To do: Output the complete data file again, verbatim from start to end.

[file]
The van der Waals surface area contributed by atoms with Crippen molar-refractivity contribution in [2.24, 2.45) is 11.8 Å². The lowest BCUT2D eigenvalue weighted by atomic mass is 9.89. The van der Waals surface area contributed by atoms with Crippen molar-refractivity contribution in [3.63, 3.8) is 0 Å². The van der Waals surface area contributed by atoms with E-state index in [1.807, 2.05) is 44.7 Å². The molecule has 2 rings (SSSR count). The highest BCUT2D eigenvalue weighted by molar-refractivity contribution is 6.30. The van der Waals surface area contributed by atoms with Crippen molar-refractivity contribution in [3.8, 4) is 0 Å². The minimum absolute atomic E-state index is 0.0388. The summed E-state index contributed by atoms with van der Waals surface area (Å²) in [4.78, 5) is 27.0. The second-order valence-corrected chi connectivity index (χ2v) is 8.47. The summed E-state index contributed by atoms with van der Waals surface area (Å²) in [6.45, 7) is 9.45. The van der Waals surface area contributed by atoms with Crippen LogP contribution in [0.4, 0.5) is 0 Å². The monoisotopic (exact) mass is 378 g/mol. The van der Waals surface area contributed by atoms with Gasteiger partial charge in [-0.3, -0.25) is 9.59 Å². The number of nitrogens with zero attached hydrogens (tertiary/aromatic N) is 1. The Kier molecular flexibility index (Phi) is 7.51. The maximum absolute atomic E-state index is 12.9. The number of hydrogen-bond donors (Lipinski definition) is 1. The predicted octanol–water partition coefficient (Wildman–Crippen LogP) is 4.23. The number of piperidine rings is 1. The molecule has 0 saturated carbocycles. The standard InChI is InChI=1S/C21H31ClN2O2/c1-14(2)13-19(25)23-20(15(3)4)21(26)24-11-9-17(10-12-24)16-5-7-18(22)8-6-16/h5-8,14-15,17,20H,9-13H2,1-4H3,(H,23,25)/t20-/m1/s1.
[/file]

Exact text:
The van der Waals surface area contributed by atoms with Crippen molar-refractivity contribution in [2.24, 2.45) is 11.8 Å². The lowest BCUT2D eigenvalue weighted by atomic mass is 9.89. The van der Waals surface area contributed by atoms with Crippen molar-refractivity contribution in [3.63, 3.8) is 0 Å². The van der Waals surface area contributed by atoms with E-state index in [1.807, 2.05) is 44.7 Å². The molecule has 2 rings (SSSR count). The highest BCUT2D eigenvalue weighted by molar-refractivity contribution is 6.30. The van der Waals surface area contributed by atoms with Crippen molar-refractivity contribution in [3.8, 4) is 0 Å². The minimum absolute atomic E-state index is 0.0388. The summed E-state index contributed by atoms with van der Waals surface area (Å²) in [4.78, 5) is 27.0. The second-order valence-corrected chi connectivity index (χ2v) is 8.47. The summed E-state index contributed by atoms with van der Waals surface area (Å²) in [6.45, 7) is 9.45. The van der Waals surface area contributed by atoms with Crippen LogP contribution in [0.4, 0.5) is 0 Å². The monoisotopic (exact) mass is 378 g/mol. The van der Waals surface area contributed by atoms with Gasteiger partial charge in [-0.3, -0.25) is 9.59 Å². The number of nitrogens with zero attached hydrogens (tertiary/aromatic N) is 1. The Kier molecular flexibility index (Phi) is 7.51. The maximum absolute atomic E-state index is 12.9. The number of hydrogen-bond donors (Lipinski definition) is 1. The predicted octanol–water partition coefficient (Wildman–Crippen LogP) is 4.23. The number of piperidine rings is 1. The molecule has 0 saturated carbocycles. The standard InChI is InChI=1S/C21H31ClN2O2/c1-14(2)13-19(25)23-20(15(3)4)21(26)24-11-9-17(10-12-24)16-5-7-18(22)8-6-16/h5-8,14-15,17,20H,9-13H2,1-4H3,(H,23,25)/t20-/m1/s1.